As we get the funding, we will have a research arm for every faith from Atheism to Zoroastrianism and every one in between. We will be holding training classes in summer for one to be a Pluralist – i.e., one who respects the otherness of others and validates the uniqueness of the other without diminishing his own political, religious, social or cultural tradition.  We have many programs to accomplish that and we invite supporters to run the program in their name.

I hope to go on a tour in the US, listening and talking about building a cohesive America, where we appreciate the otherness of others and accept the God-given uniqueness of each one. Quran guides Muslims to be inclusive and build cohesive societies with pluralism as its foundation, and I hope we can reach out to those few Muslims who did not get that message.

At the center for pluralism we continue to research on all aspects of Pluralism; politics, religion, society and culture.  I have a lot of admiration for interfaith and inter-racial couples for they are setting the new standards of harmony around the world.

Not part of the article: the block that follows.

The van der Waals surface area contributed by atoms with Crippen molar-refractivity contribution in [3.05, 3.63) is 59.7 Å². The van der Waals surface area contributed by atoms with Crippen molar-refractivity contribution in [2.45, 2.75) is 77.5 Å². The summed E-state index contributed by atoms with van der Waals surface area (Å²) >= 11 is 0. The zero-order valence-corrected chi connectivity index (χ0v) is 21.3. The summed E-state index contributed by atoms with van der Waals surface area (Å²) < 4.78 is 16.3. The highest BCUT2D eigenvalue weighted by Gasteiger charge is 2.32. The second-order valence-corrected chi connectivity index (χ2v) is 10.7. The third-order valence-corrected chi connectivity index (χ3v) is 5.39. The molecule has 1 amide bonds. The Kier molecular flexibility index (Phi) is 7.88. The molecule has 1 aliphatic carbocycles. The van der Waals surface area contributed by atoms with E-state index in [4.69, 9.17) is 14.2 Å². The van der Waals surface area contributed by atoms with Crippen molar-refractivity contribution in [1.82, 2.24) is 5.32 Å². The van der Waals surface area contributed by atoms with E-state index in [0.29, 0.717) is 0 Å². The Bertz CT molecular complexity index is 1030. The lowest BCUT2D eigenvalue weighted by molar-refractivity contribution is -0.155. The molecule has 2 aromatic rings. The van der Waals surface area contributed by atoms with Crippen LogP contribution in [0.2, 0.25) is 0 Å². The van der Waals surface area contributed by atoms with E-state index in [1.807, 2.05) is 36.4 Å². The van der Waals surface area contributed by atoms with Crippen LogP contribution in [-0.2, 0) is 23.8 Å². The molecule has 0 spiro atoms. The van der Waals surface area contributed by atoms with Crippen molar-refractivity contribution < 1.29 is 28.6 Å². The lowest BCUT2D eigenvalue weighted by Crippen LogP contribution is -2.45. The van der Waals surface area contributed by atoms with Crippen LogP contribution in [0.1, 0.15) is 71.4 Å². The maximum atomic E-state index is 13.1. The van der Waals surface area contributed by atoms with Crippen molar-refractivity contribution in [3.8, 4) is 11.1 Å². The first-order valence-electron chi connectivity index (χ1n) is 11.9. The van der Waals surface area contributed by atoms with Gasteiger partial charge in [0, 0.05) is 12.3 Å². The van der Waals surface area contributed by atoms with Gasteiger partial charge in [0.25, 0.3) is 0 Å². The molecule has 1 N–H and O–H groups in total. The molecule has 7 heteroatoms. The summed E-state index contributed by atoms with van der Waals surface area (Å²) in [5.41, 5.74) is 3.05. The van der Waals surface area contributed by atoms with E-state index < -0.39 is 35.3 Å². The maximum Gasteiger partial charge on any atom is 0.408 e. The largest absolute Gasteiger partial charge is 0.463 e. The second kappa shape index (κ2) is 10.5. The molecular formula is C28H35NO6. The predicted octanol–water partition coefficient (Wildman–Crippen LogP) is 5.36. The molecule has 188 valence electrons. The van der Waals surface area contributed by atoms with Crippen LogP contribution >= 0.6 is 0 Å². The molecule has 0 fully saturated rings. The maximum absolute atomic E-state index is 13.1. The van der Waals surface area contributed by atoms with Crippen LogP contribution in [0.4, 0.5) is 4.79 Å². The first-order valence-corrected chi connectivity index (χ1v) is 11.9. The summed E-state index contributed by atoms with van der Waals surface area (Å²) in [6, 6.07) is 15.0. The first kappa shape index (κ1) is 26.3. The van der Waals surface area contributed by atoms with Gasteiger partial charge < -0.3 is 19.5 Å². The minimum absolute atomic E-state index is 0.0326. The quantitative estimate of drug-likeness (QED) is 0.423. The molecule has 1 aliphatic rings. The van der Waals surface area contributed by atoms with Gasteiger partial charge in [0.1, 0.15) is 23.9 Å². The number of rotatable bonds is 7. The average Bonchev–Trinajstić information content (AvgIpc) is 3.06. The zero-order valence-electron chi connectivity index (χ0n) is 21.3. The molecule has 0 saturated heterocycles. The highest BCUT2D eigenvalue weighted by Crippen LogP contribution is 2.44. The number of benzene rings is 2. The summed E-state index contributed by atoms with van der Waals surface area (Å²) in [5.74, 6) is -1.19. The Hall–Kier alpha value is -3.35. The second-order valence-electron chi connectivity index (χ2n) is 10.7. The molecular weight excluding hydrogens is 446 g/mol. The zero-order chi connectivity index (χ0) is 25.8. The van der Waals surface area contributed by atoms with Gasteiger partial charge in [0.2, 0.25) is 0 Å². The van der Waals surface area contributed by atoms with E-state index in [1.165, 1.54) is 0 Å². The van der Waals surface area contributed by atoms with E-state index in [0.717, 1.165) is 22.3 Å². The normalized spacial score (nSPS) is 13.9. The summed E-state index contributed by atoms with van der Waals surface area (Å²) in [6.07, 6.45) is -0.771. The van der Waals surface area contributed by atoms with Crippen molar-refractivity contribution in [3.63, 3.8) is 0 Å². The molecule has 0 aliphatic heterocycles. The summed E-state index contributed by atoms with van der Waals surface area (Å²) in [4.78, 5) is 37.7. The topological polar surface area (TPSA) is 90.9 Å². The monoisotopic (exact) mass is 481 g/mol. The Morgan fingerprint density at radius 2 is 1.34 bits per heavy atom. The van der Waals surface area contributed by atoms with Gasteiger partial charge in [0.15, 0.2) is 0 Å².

Enjoy the article now and let me know if you did.

You can find more articles like this at a part of the Center for Pluralism.

Thank you.

Mike Ghouse

How a Muslim-Jewish romance shaped one of India’s biggest pharma giants

Courtesy, January 27, 2016

In 1992, the editor of The Times of India telephoned one of Mumbai’s most prominent businessmen, Yusuf K Hamied. The editor asked Hamied, “as a Muslim leader” his opinion on communal riots that were taking place in the city.

Hamied replied: “Why aren’t you asking me as an Indian Jew? Because my name is Hamied? My mother was Jewish!” His maternal grandparents had perished in the Holocaust.

KA Hamied and Luba Hamied.

Hamied, the chairman of one of India’s largest pharmaceutical firms, Cipla, is the son of an aristocratic Muslim scientist from India and a Jewish Communist from what is now Lithuania.

Defined by his parents’ extraordinary marriage, he unites his father’s scientific skills, business acumen, and Indian patriotism with his mother’s compassion for the less fortunate.

He charges the Western pharmaceutical industry with “holding three billion people in the Third World to ransom by using their monopoly status to charge higher prices,” and has devoted himself to making life-saving inexpensive generic medications for the inhabitants of poorer countries.

Yusuf K Hamied: Maker of generic life-saving medications and scourge of the giant multi-national pharmaceutical houses